What is the 7-Day Rule?
The 7-day rule is a general rule of thumb for vacation rental owners trying to keep the deductible losses to zero for their taxes. If a property is rented for an average of 7 days or less then owners will be eligible for tax-deductible losses.
For example, if you rented your home 90 days throughout the calendar year and the average booking length was 6.2 days per stay, you would be eligible for deducting losses from your taxes because your bookings stayed under the 7-day average.
Vacation rentals are typically considered passive activities because you earn a flow of income with minimal labor. Being categorized as passive activity grants you permission to file for passive losses which are any of the expenses, damages, or costs that can be deducted from your passive income. The losses from such activities are deductible only up to the amount of gains from other passive activities.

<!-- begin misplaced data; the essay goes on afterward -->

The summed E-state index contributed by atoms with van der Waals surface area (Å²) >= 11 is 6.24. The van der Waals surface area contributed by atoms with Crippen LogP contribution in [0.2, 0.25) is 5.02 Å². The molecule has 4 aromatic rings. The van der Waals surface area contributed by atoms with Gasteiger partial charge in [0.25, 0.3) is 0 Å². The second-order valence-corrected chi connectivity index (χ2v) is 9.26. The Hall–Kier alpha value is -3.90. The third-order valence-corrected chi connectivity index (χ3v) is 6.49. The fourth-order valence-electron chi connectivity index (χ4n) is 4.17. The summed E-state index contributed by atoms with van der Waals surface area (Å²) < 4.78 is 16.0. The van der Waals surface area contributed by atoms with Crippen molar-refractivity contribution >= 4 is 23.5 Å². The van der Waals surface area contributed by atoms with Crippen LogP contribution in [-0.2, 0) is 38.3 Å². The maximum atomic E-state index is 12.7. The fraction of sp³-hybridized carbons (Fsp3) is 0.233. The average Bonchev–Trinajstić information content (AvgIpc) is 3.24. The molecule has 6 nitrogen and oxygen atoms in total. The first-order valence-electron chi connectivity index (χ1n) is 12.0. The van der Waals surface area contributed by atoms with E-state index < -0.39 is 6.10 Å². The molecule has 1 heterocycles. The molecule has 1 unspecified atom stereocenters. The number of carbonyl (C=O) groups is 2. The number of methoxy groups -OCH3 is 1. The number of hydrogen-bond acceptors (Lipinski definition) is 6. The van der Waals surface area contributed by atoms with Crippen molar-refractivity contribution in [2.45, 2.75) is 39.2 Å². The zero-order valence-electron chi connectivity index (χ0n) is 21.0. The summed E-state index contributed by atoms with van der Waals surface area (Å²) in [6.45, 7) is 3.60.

When you stay under 7 days you avoid all the issues that come with passive loss rules that an “active” or business-categorized vacation rental would face. The most troubling being a limitation on the deduction of net losses from passive activities.
Why is the 7-Day Rule important for vacation rentals?
The 7-day rule could be the difference between you paying thousands of dollars for your vacation rental or only paying the necessary taxes. It’s more than important, it’s everything!
This rule lays the foundation for how you will categorize your vacation rental business. Anything exceeding the 7-day rule could put you in the territory of having to file your taxes as a business instead of real estate, which is fine if that is the clear average stay period for your guests. However, if your bookings tend to be on the cusp of the 7-day mark it’s better to be aware of this rule and take control of your bookings to avoid being excessively taxed.
Understanding the 7-day for your short-term rental is what’s going to guide you through taxation and the rules surrounding your business. If your vacation rental does exceed the 7-day average just be prepared for a potentially more complex tax filing.